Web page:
Translation 9

YÁNG Lìpíng 杨立平
2005 The Tao inspiration: essence of Lao Zi’s wisdom. Singapore: Asiapac. P. 14.

Tao, if articulable, is not the eternal Tao.
The name, if can be named, is not the eternal name.

Heaven and earth start with no name.
The named is the mother of everything under the sun.

Translation 4

WU John C.H.
1961 Lao Tzu: Tao Teh Ching. New York: St. Johns University Press. P. 3.

Tao can be talked about, but not the Eternal Tao.
Names can be named, but not the Eternal Name.

As the origin of heaven-and-earth, it is nameless.
As “the Mother” of all things, it is nameable.

And I’d regard following a great explanation rather than simply a translation:

Translation 5

BAHM, Archie J.
1958 Tao Teh King by Lao Tzu interpreted as nature and intelligence. New York: Frederick Ungar. P. 11.

Nature can never be completely described, for such a description of nature would have to duplicate Nature.

No name can fully express what it represents.

It is Nature itself, and not any part (or name or description) abstracted from Nature, which is the ultimate source of all that happens, all that comes and goes, begins and ends, is and is not.

But to describe Nature as “the ultimate source of all” is still only a description, and such a description is not Nature itself.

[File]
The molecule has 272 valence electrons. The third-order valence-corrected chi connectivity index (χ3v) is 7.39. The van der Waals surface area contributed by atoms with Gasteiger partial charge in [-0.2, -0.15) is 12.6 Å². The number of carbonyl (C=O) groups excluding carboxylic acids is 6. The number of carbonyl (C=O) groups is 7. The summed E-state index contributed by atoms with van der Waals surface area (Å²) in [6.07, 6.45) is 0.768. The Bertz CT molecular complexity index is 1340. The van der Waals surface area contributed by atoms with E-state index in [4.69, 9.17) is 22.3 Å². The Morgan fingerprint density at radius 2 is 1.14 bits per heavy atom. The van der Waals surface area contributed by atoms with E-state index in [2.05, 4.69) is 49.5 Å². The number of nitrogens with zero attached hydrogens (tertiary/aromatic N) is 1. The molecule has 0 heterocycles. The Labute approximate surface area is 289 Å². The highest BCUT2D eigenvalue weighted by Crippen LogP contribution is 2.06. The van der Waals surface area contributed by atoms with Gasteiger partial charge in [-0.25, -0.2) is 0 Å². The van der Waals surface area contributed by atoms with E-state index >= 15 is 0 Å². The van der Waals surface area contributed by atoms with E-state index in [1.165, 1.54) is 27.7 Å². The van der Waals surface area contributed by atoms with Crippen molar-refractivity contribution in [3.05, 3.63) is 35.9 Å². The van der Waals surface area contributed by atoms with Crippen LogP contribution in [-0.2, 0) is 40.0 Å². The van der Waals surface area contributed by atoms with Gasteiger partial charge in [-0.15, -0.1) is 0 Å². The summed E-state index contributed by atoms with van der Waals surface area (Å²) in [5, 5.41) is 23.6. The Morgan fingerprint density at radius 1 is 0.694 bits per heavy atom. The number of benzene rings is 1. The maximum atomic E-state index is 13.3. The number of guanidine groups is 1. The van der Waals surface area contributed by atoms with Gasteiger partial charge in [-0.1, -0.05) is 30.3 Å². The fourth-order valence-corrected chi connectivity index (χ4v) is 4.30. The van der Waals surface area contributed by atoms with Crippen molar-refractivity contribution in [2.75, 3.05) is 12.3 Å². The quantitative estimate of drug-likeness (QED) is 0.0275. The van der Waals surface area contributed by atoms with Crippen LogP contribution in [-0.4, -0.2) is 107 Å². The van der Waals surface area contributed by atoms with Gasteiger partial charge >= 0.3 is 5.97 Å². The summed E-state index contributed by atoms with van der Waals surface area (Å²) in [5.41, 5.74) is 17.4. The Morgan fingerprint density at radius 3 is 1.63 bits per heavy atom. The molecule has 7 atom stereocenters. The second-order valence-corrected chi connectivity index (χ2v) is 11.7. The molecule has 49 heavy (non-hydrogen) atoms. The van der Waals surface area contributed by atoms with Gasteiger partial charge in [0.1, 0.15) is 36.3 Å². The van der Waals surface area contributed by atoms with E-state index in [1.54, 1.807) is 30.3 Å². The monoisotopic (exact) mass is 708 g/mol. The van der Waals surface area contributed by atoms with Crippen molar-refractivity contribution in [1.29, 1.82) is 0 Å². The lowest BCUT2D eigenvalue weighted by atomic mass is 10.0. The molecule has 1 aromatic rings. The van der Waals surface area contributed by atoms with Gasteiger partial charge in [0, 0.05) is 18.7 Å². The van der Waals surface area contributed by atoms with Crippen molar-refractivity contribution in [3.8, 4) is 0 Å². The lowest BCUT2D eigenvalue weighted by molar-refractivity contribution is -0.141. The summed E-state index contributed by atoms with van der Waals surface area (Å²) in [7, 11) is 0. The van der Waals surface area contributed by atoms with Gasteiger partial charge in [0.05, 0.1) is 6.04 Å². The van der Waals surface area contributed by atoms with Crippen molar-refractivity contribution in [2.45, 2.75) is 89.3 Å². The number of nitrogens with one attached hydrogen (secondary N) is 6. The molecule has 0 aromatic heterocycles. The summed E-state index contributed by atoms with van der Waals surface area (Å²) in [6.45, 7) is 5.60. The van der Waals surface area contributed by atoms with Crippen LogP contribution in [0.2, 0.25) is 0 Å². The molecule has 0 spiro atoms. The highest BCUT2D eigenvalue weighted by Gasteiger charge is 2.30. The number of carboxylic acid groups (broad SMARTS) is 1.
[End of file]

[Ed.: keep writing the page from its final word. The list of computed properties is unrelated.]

Yet since, in order to speak of it, we must use words, we shall have to describe it as “the ultimate source of all.”

The “naming (名)” part well concerns language, math included, I’d suppose.

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Well, I would guess the “contradiction-friendly” aspect you see, is that fp can flexibly generate contradictions. So you don’t notice they are contradictions. They are just the right structuring of the data for the problem being addressed.

I’m sure I’ve seen a statement attributed to Rich Hickey, “It’s the data, stupid!” Emphasizing that only the raw data can express its own full complexity. Compare this with thread of “embodiment” in AI.

My ideas about grammar are also “embodied”. They say that grammar is only fully “embodied” in the body (corpus) of text.

The contrast between my argument and yours might come down to an interpretation of the word “contradiction” as being something you notice or don’t notice. If it’s only a contradiction when you notice it, then you might associate it more with OOP. If you’re forced to resolve your code into objects, the contradictions will be clear in the object. If you’re not, they will just be different ways of ordering the data, and you might see that as fp having fewer contradictions.